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Ruiz entered with a .226 average and hit No. 8, but supplied a single, stole his first base of the season and scored a run.
He's 37, has lost his No. 1 catching job to Cameron Rupp … and is testing his manager's patience.
“I don't like his swing,” Mackanin said. “He's upper-cutting the ball. And he doesn't look like the same guy. And I have talked to him about it and he's just not swinging the bat real well. But early on he did. It's a mechanical thing that I think he's got to correct. When you change your mechanics as a hitter, it's very hard to take it into the game. Because it feels different and therefore it feels uncomfortable. However, if you don't make that change, you're not going to hit. And it's as easy as that.”
Thus, Mackanin's stance, even if it is a bit wobbly: Ruiz's troubles are as much mechanical as age-related.
“I think it's a combination,” he said. “I'm looking at the cup half full instead of half empty. So that's the way I choose to look at it.”
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Howard's fourth-inning home run was the 366th of his career, tying him with Lance Berkman for 80th on the all-time list. It was his ninth of the season.
After a week in which he was benched and had a beer bottle thrown in his direction, Howard looked refreshed, sending a ball to the center field fence later in the game, and making a nice throw to second in the ninth.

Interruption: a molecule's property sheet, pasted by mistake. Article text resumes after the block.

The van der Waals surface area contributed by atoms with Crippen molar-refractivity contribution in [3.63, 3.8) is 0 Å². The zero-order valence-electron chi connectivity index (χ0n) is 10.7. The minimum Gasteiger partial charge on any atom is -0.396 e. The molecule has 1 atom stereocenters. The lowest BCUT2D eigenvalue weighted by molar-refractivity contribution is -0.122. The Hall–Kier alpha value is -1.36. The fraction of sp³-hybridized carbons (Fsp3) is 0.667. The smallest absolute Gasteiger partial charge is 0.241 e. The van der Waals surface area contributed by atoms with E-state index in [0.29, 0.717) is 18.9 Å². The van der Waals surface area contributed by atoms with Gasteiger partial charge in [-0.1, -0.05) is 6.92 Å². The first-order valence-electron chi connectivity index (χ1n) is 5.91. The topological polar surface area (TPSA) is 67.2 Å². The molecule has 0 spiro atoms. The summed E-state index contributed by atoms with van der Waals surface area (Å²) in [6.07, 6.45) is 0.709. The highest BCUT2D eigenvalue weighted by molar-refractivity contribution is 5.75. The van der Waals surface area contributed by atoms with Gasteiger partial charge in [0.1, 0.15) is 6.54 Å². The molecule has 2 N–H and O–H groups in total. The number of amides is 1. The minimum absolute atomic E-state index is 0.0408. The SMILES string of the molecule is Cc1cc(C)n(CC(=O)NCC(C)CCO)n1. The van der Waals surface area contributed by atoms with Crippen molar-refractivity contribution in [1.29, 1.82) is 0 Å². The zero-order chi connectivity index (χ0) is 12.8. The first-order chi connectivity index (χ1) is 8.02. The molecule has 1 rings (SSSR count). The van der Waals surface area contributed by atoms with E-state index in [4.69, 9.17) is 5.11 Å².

“It's good,” he said. “I wasn't thinking about the week or the past 10 days. I was just thinking about that moment. I got a good pitch to hit. He hung me a breaking ball. And I was just able to hit it out.”
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Jerad Eickhoff struck out eight and walked two, allowing two hits and one earned run in seven innings.
“That was as good as he's been all year,” Mackanin said.
Gaining more command of his slider and showing velocity, Eickhoff improved to 3-8. His ERA is at 3.68.
“To win games like that you have to be fundamentally sound for the most part,” the right-hander said. “And I think we were tonight in key spots. Those guys behind me did a great job tonight.”
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With his wife, Krystle, Howard will entertain 3,000 school children at Citizens Bank Park Wednesday morning with a read-along from the Little Rhino book series. The event will be on behalf of the Big Piece Foundation.
There will also be a chance for a question-and-answer session with some players. With the Howards, Rupp will act out some of the parts of the book.
The Phillies will play the Cubs at 1:05.